“It’s a mechanism to distract and destabilize the government in Kiev,” Steven Pifer, a senior fellow at the Brookings Institution and former U.S. ambassador to Ukraine, told me recently. “They can ratchet pressure up or ratchet it down in eastern Ukraine to cause problems for the government in Kiev.”
But ultimately Russia wants to get the separatist territories reintegrated into a hyper-federalized Ukraine as a fifth column, with the ability to veto any attempts by the government in Kiev to integrate with the West. And these efforts are failing—and the Kremlin is flailing as it searches for an alternative.
“The bottom line is that Russia has no good options in the Donbas, and that really is the key. It is the owner of the region and whoever owns the territory is the loser,” Alexander Motyl, a professor at Rutgers University-Newark and commentator on Ukrainian affairs, told me.
Ukrainian officials and pro-Moscow separatists went through the motions in Minsk again this week, just as they have been doing for months since the ceasefire was signed in the Belarusian capital in February. They pretended to negotiate about the future status of the so-called Donetsk and Luhansk People’s Republics and how they would be reintegrated into Ukraine. And they didn’t reach a solution, but they did agree to continue the farce via Skype. They didn’t find a solution because there isn’t a solution. The problem is irremediable.
The government in Kiev wants the region reintegrated only after separatist fighters disarm, after Russia withdraws its troops and weapons, after the border is returned to Ukraine’s control, and after free, fair, and internationally supervised elections are held. The Kremlin and its Donbas proxies want the territories reintegrated into Ukraine with autonomy so broad it would make the region a de facto Russian protectorate. They want the current separatist leaders legitimized as the region’s rulers and the separatist fighters instituted as its police force.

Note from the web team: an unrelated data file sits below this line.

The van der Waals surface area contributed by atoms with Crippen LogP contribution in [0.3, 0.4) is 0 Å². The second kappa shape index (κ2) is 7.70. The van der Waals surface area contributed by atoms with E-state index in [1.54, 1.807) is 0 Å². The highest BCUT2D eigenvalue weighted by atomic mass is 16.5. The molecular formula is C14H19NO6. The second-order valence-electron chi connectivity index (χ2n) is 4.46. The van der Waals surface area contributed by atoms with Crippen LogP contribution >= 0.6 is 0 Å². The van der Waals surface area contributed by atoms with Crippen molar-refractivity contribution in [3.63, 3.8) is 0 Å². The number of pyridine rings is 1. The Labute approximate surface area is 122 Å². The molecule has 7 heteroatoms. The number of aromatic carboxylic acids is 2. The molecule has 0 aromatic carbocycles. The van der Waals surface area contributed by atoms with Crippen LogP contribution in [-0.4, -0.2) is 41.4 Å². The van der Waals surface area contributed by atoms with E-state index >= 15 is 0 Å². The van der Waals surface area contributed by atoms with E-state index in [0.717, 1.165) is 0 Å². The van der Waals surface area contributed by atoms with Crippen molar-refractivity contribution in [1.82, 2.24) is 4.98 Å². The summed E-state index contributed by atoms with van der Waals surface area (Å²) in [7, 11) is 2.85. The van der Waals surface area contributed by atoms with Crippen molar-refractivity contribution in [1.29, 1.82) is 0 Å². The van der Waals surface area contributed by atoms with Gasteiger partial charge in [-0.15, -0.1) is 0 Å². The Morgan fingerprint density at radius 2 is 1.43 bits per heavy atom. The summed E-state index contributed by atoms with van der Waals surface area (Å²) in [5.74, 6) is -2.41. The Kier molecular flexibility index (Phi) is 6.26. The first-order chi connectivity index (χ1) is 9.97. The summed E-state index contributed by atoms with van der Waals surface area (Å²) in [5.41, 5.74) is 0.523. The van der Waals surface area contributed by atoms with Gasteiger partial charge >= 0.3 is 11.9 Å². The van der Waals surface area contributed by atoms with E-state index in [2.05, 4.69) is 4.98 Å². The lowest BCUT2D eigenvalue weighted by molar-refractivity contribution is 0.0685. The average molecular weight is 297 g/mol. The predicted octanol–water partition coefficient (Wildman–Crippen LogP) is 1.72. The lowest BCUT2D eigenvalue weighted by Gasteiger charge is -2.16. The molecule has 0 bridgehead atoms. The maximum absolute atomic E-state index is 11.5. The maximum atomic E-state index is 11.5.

There is no compromise here that could satisfy both sides. It’s a deadlock—and a deadlock essentially favors Ukraine.
“Freezing the conflict is one of the better solutions for Ukraine and is actually bad for the Russians,” Motyl said. “The reason is that the Donbas enclave that is occupied by Russian and separatist troops is an economic mess. … It is [to] Ukraine’s advantage to keep that out of its control for as long as possible and for as much as possible, and it is to Russia’s disadvantage to be responsible for it.”
So if a deadlock favors Ukraine, then Russia understands that it has to break the deadlock. If Russia decided to issue passports to residents of the rebel-held territories in eastern Ukraine, it would change the nature of the conflict overnight.
And last week, Ihor Plotnitskiy, leader of the self-styled Luhansk People’s Republic, said separatist leaders were in talks with Moscow to do just that. And the announcement got a fair amount of traction in the Russian press, suggesting that it was being taken seriously. In a lengthy article on the news site Lenta.ru, Gevorg Mirzayan of the Institute for U.S. and Canadian Studies noted that the move would mark a significant shift in Kremlin policy.